Homeowners are staying in place twice as long as they did 20 years ago: Redfin

The preference that older Americans have for aging in place in their own homes is showing up in broader trend data, according to a new report from Redfin.

While “homeowner tenure” has fallen slightly since its 2020 peak, the length of time that homeowners are remaining in their properties doubled to 11.9 years last year, up from 6.5 years in 2005, according to a Redfin analysis of median U.S. homeowner tenure by year using county records.

The trend is driven primarily by older Americans, particularly baby boomers, who are electing to stay in their homes longer.

“Nearly 40% of baby boomers have lived in their home for at least 20 years, and another 16% have lived in their home for 10-19 years,” the report reads. “For Gen Xers, more than one-third (35%) have lived in the same home for at least 10 years.”

Millennials are a bit of a different story, since members of that generation tend to change jobs more often than prior generations. Less than 7% of millennials have been in their homes for at least 10 years.

Older generations have an outsized level of influence over the U.S. housing market for multiple reasons, Redfin said.

“One, the American population is aging: Roughly 17% of people in the U.S. were 65 and older as of 2020, up from 13% in 2010,” the report reads. “Two, they’re most likely to own homes: Nearly 80% of baby boomers and 72% of Gen Xers own their home, compared to 55% of millennials and 26% of Gen Zers.”

Older Americans also have financial incentives attached to staying in their homes, since 54% of the baby boomer cohort own their homes free and clear without making monthly mortgage payments.

“For that group, the median monthly cost of owning a home — which includes insurance and property taxes, among other things — is just over $600 (similar to the monthly cost for other generations with no outstanding mortgage, but other generations are far less likely to own homes free and clear),” the report stated.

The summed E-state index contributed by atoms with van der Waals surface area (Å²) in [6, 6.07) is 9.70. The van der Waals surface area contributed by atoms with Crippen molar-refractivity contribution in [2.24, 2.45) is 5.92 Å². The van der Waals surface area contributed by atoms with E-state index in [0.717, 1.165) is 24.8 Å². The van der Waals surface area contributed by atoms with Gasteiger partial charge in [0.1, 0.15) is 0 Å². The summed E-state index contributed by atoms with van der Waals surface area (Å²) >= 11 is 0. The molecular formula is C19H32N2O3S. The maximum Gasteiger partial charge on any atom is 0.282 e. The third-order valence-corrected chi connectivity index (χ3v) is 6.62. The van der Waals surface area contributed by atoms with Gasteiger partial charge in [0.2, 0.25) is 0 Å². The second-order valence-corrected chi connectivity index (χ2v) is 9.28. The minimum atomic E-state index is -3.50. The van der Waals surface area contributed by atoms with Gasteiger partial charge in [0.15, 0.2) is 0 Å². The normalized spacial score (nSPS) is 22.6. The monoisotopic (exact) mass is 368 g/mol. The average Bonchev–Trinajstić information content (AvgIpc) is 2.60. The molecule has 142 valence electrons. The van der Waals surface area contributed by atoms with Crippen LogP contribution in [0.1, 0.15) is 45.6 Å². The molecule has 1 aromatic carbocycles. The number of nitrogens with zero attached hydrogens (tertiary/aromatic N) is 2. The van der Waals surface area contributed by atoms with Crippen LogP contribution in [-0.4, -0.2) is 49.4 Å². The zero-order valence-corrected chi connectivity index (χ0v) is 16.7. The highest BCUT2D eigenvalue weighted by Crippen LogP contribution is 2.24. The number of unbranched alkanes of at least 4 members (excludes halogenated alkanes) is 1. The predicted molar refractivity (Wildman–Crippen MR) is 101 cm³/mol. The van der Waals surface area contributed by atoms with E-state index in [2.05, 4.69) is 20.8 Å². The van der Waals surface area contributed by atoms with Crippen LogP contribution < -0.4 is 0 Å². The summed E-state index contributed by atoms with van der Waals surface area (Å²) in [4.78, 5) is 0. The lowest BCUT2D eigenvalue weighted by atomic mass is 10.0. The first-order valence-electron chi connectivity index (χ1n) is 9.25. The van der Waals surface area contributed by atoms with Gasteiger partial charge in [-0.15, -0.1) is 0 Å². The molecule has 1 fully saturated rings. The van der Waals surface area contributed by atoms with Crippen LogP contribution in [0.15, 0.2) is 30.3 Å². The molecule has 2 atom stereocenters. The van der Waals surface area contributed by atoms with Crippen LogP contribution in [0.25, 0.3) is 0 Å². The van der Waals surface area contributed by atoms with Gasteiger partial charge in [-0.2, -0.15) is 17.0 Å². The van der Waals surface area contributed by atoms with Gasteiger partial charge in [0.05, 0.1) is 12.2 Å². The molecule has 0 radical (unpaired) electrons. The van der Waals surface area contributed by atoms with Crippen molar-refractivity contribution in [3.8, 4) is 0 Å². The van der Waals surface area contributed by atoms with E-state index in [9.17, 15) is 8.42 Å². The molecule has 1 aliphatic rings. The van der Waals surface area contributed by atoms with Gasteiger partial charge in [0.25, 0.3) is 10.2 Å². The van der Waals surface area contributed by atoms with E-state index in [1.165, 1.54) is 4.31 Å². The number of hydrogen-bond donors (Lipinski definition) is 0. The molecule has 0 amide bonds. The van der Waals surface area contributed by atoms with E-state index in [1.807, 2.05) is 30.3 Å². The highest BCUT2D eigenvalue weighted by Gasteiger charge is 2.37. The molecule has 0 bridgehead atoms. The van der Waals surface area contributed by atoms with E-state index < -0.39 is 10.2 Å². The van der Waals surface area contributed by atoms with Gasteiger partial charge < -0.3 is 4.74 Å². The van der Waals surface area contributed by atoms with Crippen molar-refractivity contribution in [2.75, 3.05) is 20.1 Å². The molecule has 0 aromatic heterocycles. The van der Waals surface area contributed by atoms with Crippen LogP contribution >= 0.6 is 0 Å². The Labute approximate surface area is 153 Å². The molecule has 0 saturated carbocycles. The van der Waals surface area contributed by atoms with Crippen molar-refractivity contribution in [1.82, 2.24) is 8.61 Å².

Baby boomers who continue to make a mortgage payment are also doing so at a lower interest rate when compared with more recent homebuyers, making the prospect of buying another home less attractive than it would be if they entered the market again in the current rate environment.

Regarding its sources and methodology, Redfin defines homeowner tenure as “the number of years between the most recent sale date of a home and December 1, 2023.” It added that data on homeowner tenure by generation is compiled by analysis of the U.S. Census Bureau’s one-year American Community Survey in 2022, the most recent year for which data is available.

Homeowner tenure is projected to remain flat, but a larger share of homeowners remaining in place is also contributing to an inventory shortage, according to the report.

“Long homeowner tenure, particularly among baby boomers, is an obstacle for young first-time buyers trying to break into the market,” the report read. “A recent Redfin analysis found that empty-nest baby boomers own twice as many three-bedroom-plus homes than millennials with kids. Some young families are turning to new construction, and others are renting homes.”